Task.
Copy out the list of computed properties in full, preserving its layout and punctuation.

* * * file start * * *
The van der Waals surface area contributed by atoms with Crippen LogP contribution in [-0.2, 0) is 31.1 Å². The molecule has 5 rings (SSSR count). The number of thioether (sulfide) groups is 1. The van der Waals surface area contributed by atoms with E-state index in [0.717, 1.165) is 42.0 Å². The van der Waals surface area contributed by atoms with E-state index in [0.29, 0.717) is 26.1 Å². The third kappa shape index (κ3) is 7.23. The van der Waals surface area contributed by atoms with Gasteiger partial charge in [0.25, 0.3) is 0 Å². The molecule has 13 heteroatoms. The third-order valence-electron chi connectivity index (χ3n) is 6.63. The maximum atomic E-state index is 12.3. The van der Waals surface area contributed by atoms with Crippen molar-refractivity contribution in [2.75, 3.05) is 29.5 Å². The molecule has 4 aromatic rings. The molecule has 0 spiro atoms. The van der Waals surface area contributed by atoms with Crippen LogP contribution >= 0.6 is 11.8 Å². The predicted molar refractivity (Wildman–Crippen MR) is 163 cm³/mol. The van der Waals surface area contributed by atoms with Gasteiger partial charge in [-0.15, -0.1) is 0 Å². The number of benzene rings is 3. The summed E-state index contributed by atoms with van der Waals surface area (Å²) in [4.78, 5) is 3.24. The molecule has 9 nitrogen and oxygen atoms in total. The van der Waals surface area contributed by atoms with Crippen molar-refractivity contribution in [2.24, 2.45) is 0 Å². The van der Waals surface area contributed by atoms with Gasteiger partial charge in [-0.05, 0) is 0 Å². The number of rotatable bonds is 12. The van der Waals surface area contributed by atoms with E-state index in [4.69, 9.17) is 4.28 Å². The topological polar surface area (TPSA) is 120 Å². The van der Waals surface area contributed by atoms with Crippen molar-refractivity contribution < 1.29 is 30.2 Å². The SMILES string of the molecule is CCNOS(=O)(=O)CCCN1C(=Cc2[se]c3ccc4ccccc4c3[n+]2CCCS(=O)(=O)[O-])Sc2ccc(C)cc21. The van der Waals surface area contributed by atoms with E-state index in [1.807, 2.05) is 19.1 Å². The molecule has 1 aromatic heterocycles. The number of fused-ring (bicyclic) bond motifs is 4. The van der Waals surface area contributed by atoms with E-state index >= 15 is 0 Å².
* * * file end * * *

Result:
The van der Waals surface area contributed by atoms with Crippen LogP contribution in [-0.2, 0) is 31.1 Å². The molecule has 5 rings (SSSR count). The number of thioether (sulfide) groups is 1. The van der Waals surface area contributed by atoms with E-state index in [0.717, 1.165) is 42.0 Å². The van der Waals surface area contributed by atoms with E-state index in [0.29, 0.717) is 26.1 Å². The third kappa shape index (κ3) is 7.23. The van der Waals surface area contributed by atoms with Gasteiger partial charge in [0.25, 0.3) is 0 Å². The molecule has 13 heteroatoms. The third-order valence-electron chi connectivity index (χ3n) is 6.63. The maximum atomic E-state index is 12.3. The van der Waals surface area contributed by atoms with Crippen molar-refractivity contribution in [2.75, 3.05) is 29.5 Å². The molecule has 4 aromatic rings. The molecule has 0 spiro atoms. The van der Waals surface area contributed by atoms with Crippen LogP contribution >= 0.6 is 11.8 Å². The predicted molar refractivity (Wildman–Crippen MR) is 163 cm³/mol. The van der Waals surface area contributed by atoms with Gasteiger partial charge in [-0.15, -0.1) is 0 Å². The number of benzene rings is 3. The summed E-state index contributed by atoms with van der Waals surface area (Å²) in [4.78, 5) is 3.24. The molecule has 9 nitrogen and oxygen atoms in total. The van der Waals surface area contributed by atoms with Crippen molar-refractivity contribution in [2.24, 2.45) is 0 Å². The van der Waals surface area contributed by atoms with Gasteiger partial charge in [-0.05, 0) is 0 Å². The number of rotatable bonds is 12. The van der Waals surface area contributed by atoms with E-state index in [4.69, 9.17) is 4.28 Å². The topological polar surface area (TPSA) is 120 Å². The van der Waals surface area contributed by atoms with Crippen molar-refractivity contribution < 1.29 is 30.2 Å². The SMILES string of the molecule is CCNOS(=O)(=O)CCCN1C(=Cc2[se]c3ccc4ccccc4c3[n+]2CCCS(=O)(=O)[O-])Sc2ccc(C)cc21. The van der Waals surface area contributed by atoms with E-state index in [1.807, 2.05) is 19.1 Å². The molecule has 1 aromatic heterocycles. The number of fused-ring (bicyclic) bond motifs is 4. The van der Waals surface area contributed by atoms with E-state index >= 15 is 0 Å².